The World Food Program is the world’s largest food aid agency, working with over 1,000 other organizations in over 75 countries. In addition to providing food, the World Food Program helps hungry people to become self-reliant so that they escape hunger for good. Wherever possible, the World Food Program buys food locally to support local farmers and the local economy. We encourage you to visit the United Nations World Food Program to learn more about their successful approach to ending hunger.
Jump right in. I’m clearly performing like someone who’s been at their various economics degrees for 10 years – my vocabularly is not what it used to be.
According to the United Nations, an average of 74 truckloads of goods a day entered Gaza in October, down from 253 truckloads a day in April. The consequences have meant a shrinking economy coupled with a severe increase in prices even for basic foodstuffs like flour, cooking oil and chicken.The average income of nonrefugees in Gaza has dropped 22 percent since June and 70 percent of them are now existing on less than $1.20 a day, compared with 55 percent in June, according to the World Food Program.Since June, wheat prices have increased 40 percent, bread prices 20 percent and rice 15 percent. But because of the inability to export, the prices of vegetables have fallen 30 percent or more, further undermining the agricultural sector.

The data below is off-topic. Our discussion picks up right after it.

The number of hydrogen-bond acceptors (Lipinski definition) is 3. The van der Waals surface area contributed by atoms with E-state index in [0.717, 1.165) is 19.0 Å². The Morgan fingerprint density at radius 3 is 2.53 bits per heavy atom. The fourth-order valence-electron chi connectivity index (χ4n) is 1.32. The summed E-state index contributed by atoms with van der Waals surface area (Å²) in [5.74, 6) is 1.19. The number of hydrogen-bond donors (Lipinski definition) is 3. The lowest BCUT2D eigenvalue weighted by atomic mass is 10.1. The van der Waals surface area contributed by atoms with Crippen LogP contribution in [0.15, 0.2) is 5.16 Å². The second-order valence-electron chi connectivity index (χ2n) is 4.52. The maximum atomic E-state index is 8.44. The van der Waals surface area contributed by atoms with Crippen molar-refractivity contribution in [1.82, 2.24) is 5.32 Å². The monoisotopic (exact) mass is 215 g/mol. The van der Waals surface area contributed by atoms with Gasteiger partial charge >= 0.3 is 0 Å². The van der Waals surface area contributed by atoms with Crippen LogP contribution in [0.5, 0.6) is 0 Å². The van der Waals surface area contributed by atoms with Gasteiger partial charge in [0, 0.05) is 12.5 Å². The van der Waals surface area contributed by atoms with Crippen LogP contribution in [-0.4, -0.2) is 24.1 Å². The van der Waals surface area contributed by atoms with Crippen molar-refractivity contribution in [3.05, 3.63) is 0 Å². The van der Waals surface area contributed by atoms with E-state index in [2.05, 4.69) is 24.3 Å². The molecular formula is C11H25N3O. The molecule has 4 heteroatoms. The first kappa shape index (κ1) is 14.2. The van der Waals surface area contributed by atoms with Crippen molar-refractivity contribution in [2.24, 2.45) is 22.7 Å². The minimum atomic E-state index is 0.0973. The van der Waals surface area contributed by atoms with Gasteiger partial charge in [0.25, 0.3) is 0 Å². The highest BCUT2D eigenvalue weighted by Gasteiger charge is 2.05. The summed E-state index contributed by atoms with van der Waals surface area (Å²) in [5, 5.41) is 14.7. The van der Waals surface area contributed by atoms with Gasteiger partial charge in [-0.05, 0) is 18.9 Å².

This is not to suggest the state of Israel is inherently at fault (full disclosure: I used to ‘be’ a part of the Palestinian Solidarity Campaign – I lost interest after little of the plight of women made general discussions. I’m in favour of everyone going back to the 1967 Green Line – including returning Palestinian land and water to them. If anyone thinks the security ‘fence’ has any other purpose, they’re crazy). Hamas is a hostile presence. Perhaps legitimately, perhaps not. This is like saying the drug dealers/runners in urban slums have a legitimate complaint against the government – but they’re still working against the progress of their community, in the long run.
Ghassan Matar, 25, is a Fulbright scholar who has had to delay his studies in business information systems at Central Michigan University. “No such field of studies exists in Gaza,” he said. “My dream is to focus on outsourcing in software, so I can invest in Gaza’s human resources. Such a field can flourish even if the crossings are closed.”